Another geologist who spoke at the White House conference was Steven Haggarty of the University of Massachusetts. On a trip to Zimbabwe, he said, he once watched a man walk up to a barbed-wire fence and throw his boot over. Another man threw the boot back and the game repeated. Haggarty soon realized that the toe of the boot was stuffed with diamonds and that with every toss, more loot was sailing over the fence.

Because smuggling diamonds is easy, policy-makers such as Eli Izhakoff, chairman of the World Diamond Council and a speaker at the White House conference, feel that now is the time for steepening regulations on the import and export of diamonds. While others agree that policies must change, they also believe that placing a ban on all diamonds coming out of Africa would be grossly unfair.

A conflict diamond plucked from an Angola delta by a man mining at gunpoint can be disguised as a legitimate stone and purchased by a legitimate mining company in a country such as Botswana, where legal diamond trade is 70 percent of the country’s annual income. “By saying we’ll no longer buy diamonds from Africa, we’re ruining one of the five fastest growing economies in the world,” Smith said. “We need to create a regimen that is tight enough so that we can’t put diamonds in our pockets and get away with it.”

Technologies exist to tag individual diamonds, from laser-reflection patterning to encapsulation in biodegradable polymers. But the time and cost required to identify and tag each of the millions of diamonds produced every year in order to stop the 3 to 4 percent that are illegally traded is more than most are willing to consider. “The burden of inspecting each diamond individually would drive costs above a level that consumers can afford,” Fischer said.   Tightening the security of parcels of diamonds as they travel from their native country might be more practical.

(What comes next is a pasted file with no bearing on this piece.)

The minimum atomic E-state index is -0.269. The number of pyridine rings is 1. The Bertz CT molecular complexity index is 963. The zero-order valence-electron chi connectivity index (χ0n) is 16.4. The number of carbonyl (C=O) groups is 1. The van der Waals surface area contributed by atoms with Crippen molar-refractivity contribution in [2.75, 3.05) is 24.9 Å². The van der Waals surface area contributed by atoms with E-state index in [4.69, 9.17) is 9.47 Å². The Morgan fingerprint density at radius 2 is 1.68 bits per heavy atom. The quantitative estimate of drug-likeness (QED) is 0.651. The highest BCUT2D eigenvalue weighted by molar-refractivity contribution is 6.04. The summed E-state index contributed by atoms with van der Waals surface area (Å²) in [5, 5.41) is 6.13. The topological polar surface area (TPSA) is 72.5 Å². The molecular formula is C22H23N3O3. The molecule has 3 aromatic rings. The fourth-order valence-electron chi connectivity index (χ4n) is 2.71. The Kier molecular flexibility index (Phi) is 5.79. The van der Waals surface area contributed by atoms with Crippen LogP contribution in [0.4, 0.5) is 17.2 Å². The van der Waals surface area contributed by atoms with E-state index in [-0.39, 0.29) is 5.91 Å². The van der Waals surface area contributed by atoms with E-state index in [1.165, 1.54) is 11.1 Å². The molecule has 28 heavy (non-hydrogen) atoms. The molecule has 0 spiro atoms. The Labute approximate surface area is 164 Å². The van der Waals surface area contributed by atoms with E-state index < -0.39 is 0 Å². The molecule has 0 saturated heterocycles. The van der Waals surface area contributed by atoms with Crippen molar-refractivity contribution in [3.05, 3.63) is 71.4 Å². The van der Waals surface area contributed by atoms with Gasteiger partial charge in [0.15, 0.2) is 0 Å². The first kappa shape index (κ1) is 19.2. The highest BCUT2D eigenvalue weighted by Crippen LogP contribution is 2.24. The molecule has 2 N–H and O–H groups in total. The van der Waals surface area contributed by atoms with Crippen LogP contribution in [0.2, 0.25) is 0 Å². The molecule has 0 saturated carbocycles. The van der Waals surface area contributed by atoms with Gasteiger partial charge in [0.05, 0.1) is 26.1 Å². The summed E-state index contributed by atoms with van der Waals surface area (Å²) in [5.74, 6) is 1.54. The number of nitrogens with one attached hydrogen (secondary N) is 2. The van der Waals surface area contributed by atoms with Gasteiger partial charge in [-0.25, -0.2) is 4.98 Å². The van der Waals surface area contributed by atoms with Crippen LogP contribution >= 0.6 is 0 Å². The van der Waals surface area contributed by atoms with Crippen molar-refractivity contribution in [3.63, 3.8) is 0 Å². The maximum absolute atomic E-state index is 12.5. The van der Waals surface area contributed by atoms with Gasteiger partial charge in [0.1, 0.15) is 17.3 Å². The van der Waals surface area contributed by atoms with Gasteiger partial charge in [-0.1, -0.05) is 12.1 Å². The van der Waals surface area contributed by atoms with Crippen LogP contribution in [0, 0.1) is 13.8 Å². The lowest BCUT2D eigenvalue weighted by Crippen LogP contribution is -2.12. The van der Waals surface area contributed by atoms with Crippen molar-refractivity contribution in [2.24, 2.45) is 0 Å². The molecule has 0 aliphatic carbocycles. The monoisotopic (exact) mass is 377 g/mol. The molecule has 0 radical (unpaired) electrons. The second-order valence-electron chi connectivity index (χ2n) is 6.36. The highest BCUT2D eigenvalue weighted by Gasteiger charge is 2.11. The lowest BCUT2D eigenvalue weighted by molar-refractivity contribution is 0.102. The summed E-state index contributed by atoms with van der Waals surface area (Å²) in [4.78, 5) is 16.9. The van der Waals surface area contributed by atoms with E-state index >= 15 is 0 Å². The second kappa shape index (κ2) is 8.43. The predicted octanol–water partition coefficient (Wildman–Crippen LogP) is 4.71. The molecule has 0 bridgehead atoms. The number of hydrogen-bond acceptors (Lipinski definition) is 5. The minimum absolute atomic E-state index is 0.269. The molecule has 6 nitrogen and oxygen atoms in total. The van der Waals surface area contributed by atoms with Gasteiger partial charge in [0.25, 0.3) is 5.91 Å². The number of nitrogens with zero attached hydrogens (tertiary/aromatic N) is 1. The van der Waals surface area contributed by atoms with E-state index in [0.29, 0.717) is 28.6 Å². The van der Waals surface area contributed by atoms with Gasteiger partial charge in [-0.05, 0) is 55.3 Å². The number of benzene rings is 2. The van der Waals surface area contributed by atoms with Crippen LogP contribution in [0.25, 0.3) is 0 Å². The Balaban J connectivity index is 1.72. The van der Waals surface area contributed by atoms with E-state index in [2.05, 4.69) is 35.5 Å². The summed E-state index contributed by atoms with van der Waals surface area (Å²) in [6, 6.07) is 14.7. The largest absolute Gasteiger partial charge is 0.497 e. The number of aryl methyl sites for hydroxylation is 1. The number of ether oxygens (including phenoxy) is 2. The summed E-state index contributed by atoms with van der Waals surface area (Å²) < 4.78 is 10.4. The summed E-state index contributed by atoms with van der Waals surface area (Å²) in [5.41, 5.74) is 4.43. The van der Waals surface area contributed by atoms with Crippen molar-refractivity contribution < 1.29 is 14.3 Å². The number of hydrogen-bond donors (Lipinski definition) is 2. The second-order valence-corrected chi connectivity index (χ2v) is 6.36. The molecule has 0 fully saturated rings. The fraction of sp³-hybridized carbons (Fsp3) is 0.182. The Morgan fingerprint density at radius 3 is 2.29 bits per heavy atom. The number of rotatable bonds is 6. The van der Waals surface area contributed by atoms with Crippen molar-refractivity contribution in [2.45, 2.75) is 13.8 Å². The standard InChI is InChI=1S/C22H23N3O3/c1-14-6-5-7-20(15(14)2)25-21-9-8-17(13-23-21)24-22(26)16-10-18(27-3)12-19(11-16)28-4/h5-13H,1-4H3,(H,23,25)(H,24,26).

The World Diamond Council recently drafted model legislation to impose stricter regulations on the import and export of diamonds. Stones exported without proper certification would be barred from customs entry points. Tamper-proof containers and counterfeit-proof documentation would also be required. If the United Nations passes the legislation, regulations could be enacted as soon as August.

Laura Wright

Geotimes Home | AGI Home | Information Services | Geoscience Education | Public Policy | Programs | Publications | Careers

© 2018 American Geological Institute. All rights reserved. Any copying, redistribution or retransmission of any of the contents of this service without the express written consent of the American Geological Institute is expressly prohibited. For all electronic copyright requests, visit: